A Graduate Studying Abroad
By: Brett Seekford '17
Posted: November 10, 2015
Alex Saal (’15) recently befriended an Ecuadorian woman named Clemencia. Their bond grew until one day over lunch, Clemencia offered to be Saal’s “Ecuadorian mother” while she was away from home. Saal found this moment to be especially touching and they continue to meet regularly, fostering a caring relationship. Special friendships and memories such as this connection would not be possible without Saal’s involvement in Manna Project International. As she prepared to graduate from James Madison University with a degree in Health Sciences and a minor in Exceptional Education, she initially planned to attend graduate school, but a close friend encouraged her to look into working with Manna Project International. After careful consideration, Saal applied to be a program director in Ecuador and was accepted.
Manna Project International creates communities of young leaders that help break the cycle of poverty in underserved communities around the world. This non-profit organization, with locations in both Nicaragua and Ecuador, focuses on the issues of health, education and employment to improve the lives of people living there. Program directors serve a thirteen-month term and direct specific events and programs designed to meet the needs of community members.
Saal first traveled to Miami, Florida, for an orientation that provided insight into the experiences she could expect abroad. When she eventually arrived in Sangolqui, Ecuador, she and her fellow program directors stayed with a local family for the first week prior to moving into the Manna house. All of the program directors live together, allowing them to share their experiences and thoughts with each other.
Programs are run from the Centro, a location that acts as both a library and a site for events. Saal leads several events, such as a healthy living club for kids that includes short preventative health lectures along with a diabetes club that is a part of a local hospital. She also teaches an intermediate-level English class to adults; works shifts in the library; and works with a partner organization called Antorcha de Vida.
Saal’s work with Antorcha de Vida has been especially impactful. The organization works with adults and children that have special needs such as motor control impairment and Down syndrome, providing their clients with numerous resources to make their lives easier. They incorporate art and dance classes, theater performances and water therapy sessions. “Being an Exceptional Education minor I have had a lot of opportunities to work with individuals with special needs and am excited to continue my work with Antorcha de Vida,” she said.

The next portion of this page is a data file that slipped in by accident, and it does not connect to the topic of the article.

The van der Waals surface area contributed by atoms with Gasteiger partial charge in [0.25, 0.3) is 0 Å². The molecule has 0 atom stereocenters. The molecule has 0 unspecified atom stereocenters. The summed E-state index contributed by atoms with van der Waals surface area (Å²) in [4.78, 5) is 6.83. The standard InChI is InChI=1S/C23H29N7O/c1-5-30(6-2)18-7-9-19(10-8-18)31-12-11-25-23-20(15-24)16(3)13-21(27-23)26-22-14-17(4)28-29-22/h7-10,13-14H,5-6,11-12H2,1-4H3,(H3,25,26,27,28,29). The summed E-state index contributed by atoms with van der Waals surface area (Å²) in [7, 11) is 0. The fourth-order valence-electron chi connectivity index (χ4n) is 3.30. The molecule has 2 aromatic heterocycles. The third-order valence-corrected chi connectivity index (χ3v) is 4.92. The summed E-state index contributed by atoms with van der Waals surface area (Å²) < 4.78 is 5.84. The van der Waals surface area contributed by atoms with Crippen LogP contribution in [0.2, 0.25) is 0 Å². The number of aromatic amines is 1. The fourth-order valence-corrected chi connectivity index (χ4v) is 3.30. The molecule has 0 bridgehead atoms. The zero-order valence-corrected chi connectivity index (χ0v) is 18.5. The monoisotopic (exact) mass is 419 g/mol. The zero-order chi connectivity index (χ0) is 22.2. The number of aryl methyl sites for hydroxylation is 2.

Since moving to Ecuador, Saal has also quickly become immersed in the culture. Her job requires her to interact daily with non-English speaking people. She takes Spanish classes to improve her speaking and comprehension abilities. She faced other cultural obstacles as well, such as learning how to use public transportation and how to give directions in another language. “I wouldn’t say it was super easy to adjust, but I did enjoy the challenge. Small things, like having a successful conversation on the phone, become big victories,” she said.
Saal believes she could not have been as successful in Ecuador if it were not for her time at JMU. “Without the experiences I had at JMU I wouldn’t have been nearly as prepared to volunteer abroad in Ecuador,” she said. While at JMU, Saal participated in the Nicaraguan Orphan Fund, eventually becoming president of the campus organization. A study abroad trip also encouraged her to continue helping people around the world: “In 2013, I went to South Africa with Dr. Deb Sutton and ten other JMU students to study International Health with a focus on HIV/AIDS. I loved every part of my experience, especially learning about a completely new culture and how people there live.”
After finishing her thirteen-month stay abroad, Saal plans to return to the United States and enroll in graduate school for Occupational Therapy. She will take her experiences in Ecuador with her, though. “Manna Project has taught me so much about the importance of teamwork and putting others first, and I can’t wait to see everything else it will teach me,” she said.
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